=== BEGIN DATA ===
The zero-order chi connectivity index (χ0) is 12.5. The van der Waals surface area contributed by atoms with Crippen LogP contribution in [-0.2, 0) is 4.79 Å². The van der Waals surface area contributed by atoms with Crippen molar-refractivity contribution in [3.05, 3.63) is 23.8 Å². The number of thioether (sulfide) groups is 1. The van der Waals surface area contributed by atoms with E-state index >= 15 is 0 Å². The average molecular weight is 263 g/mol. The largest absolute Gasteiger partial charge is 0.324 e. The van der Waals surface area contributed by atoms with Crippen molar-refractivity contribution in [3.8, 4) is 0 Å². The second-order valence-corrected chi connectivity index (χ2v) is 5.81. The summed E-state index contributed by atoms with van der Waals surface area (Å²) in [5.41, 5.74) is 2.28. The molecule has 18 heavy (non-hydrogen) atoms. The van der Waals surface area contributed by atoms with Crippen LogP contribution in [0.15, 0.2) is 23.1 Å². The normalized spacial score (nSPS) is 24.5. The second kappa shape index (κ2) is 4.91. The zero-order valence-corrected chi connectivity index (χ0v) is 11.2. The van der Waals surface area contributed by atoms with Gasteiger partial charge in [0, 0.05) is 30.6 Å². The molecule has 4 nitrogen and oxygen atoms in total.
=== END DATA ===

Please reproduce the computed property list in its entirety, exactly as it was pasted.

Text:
The zero-order chi connectivity index (χ0) is 12.5. The van der Waals surface area contributed by atoms with Crippen LogP contribution in [-0.2, 0) is 4.79 Å². The van der Waals surface area contributed by atoms with Crippen molar-refractivity contribution in [3.05, 3.63) is 23.8 Å². The number of thioether (sulfide) groups is 1. The van der Waals surface area contributed by atoms with E-state index >= 15 is 0 Å². The average molecular weight is 263 g/mol. The largest absolute Gasteiger partial charge is 0.324 e. The van der Waals surface area contributed by atoms with Crippen molar-refractivity contribution in [3.8, 4) is 0 Å². The second-order valence-corrected chi connectivity index (χ2v) is 5.81. The summed E-state index contributed by atoms with van der Waals surface area (Å²) in [5.41, 5.74) is 2.28. The molecule has 18 heavy (non-hydrogen) atoms. The van der Waals surface area contributed by atoms with Crippen LogP contribution in [0.15, 0.2) is 23.1 Å². The normalized spacial score (nSPS) is 24.5. The second kappa shape index (κ2) is 4.91. The zero-order valence-corrected chi connectivity index (χ0v) is 11.2. The van der Waals surface area contributed by atoms with Gasteiger partial charge in [0, 0.05) is 30.6 Å². The molecule has 4 nitrogen and oxygen atoms in total.